Md. company finds success in China 2 women lead Chindex on the path to profit


June 30, 1996|By Ian Johnson | Ian Johnson,SUN FOREIGN STAFF

BEIJING -- While most foreign ventures in China find office space in five-star hotels and hire costly expatriates for a short jaunt, a small Maryland trading company has taken a radically different approach.

Tucked away in one of Beijing's narrow alleys, U.S.-China Industrial Exchange Inc. eschews the prodigal habits of its compatriots. Instead, it has built up a small but potent trading business by doing the opposite: It keeps non-Chinese workers to a minimum, makes sure the foreigners that it does hire remain for a long time and concentrates on selling products in just two fields, medicine and construction.

Chindex, as it is known for short, now has $13 million in sales, recently secured $8.4 million in credits from the Export-Import Bank and has a network of 11 offices across China.

While the Bethesda-based company has expanded rapidly in its 15 years of existence, its growth also reflects the uncertainties of doing business in a country that is caught somewhere between a planned and market economy. Sales, for example, are affected by China's central planners and the government's efforts to control inflation.

A reflection of this is the price of the company's stock, which continues to trade around its 1994 initial public offering price of $5.

But founders Roberta Lipson and Elyse Beth Silverberg had few illusions of quick success when they founded the company.

Lipson's previous employer, Sobin Chemical Co., pulled out of China in 1981 when it realized that a sudden boom was unlikely. Along with Silverberg, who had worked part time for Sobin, Lipson remained convinced that a market existed in China for top-quality U.S. products.

The two women sat down and tried to figure out what products were made better in America than in Japan, its chief rival in China at that time.

They hit upon medical and construction equipment.

They also found that the market existed, although sales were limited to an annual trade fair in the southern city of Guangzhou near Hong Kong.

Thousands of traders flocked to the fair, where Chinese officials posted lists of equipment needed by hospitals and companies around China. At night, the foreign traders telexed details back to manufacturers and then the next morning made bids. They then spent the rest of the day typing up contracts.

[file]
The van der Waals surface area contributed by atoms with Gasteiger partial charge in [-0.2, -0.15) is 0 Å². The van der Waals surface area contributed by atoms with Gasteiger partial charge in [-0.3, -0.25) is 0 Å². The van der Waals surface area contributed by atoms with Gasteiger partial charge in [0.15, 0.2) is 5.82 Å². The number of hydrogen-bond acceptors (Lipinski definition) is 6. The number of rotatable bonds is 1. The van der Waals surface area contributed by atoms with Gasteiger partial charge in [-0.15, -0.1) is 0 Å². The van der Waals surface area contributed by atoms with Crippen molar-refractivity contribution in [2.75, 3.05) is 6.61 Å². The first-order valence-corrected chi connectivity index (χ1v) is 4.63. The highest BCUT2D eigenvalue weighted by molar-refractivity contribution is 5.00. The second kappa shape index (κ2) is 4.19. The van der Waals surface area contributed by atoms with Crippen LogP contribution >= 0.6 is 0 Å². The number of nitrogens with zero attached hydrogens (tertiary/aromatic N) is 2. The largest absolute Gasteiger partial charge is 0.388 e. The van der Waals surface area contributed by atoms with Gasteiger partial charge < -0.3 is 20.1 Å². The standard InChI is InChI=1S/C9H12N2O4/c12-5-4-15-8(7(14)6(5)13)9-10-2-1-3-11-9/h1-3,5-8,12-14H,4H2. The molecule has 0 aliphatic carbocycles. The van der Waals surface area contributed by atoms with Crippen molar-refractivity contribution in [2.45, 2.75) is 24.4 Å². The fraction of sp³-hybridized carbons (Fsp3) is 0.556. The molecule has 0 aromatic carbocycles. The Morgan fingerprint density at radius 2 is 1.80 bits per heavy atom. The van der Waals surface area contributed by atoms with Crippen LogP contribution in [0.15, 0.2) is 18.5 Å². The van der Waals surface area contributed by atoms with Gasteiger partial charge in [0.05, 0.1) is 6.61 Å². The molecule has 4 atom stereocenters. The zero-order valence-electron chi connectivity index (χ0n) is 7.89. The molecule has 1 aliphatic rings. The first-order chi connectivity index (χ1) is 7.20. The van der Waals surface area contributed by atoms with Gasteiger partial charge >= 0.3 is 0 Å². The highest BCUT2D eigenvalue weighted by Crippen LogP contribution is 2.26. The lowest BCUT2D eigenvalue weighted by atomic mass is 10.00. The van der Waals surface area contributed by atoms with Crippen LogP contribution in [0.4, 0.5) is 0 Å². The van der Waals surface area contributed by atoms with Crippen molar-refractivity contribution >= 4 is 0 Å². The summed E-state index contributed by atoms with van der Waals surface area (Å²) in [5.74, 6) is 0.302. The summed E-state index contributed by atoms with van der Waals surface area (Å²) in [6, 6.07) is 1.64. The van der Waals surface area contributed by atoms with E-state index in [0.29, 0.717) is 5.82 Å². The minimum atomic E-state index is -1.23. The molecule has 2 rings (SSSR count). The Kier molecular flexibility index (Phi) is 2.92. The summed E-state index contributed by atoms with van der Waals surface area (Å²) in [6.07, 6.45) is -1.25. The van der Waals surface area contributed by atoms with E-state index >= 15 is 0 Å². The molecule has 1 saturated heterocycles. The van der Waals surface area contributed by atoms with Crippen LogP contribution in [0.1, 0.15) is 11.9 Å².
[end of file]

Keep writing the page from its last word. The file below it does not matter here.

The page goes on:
"In the early '80s it was great. You just showed up and signed millions and millions in contracts. You were selling to people sight unseen," Lipson said.

"You were just limited by how many machines [typewriters and telexes] you could get your hands on."

Fifteen years later, business is much different but the principle is the same.

The two still work closely together -- Lipson is chief executive officer, while Silverberg is vice president -- pitching a variety of products, mostly in the field of medical equipment but still in construction equipment as well.

Some well-known companies

They are the sole representatives in China for Polaroid Medical Imaging Systems, Acuson Corp., which makes ultrasound equipment, and Johnson & Johnson's clinical chemical analyzers.

Over the years, they also have taken on non-American companies, especially in the construction field, such as Volvo Construction Machinery Corp. and Euclid-Hitachi Heavy Equipment Inc.

The idea, Lipson said, is to sell products from leading companies, but ones that would find it too costly to open offices in China.

"We felt that their help would be better than our going in," Polaroid spokeswoman Nancy Chiles said.

"We sell retail products in China, but it's quite a different business to sell big capital items."

For that, Lipson said, a long relationship with hospital and health ministry officials is essential.

Because she, Silverberg and the 12 other expatriates among the staff of 125 have stayed in China for years, they have a web of personal contacts -- guanxi in Chinese -- throughout the medical establishment. This is especially critical because equipment purchases in Chinese hospitals have to go through a maze of decision-makers, including doctors, department directors, the hospital director and even the hospital Communist Party secretary.

"Sales here require a huge investment in guanxi. If you just have one product, it's not worth it," Lipson said.

Sales are also cyclical, Lipson said, paralleling China's five-year plans, a holdover from the days of Communist central planning. Even though sales have continued to climb, they still reflect the five-year plans, with less money available at the end of the term.

China's efforts to fight inflation also have hurt. A credit crunch has left hospitals unable to afford new equipment, forcing Chindex to finance sales.

Typically, the equipment is sold and then paid back through users' fees. Although the company is not allowed to lend money, it builds interest costs into the price.

Chinese investment companies also have financed purchases because of their quick repayment time.

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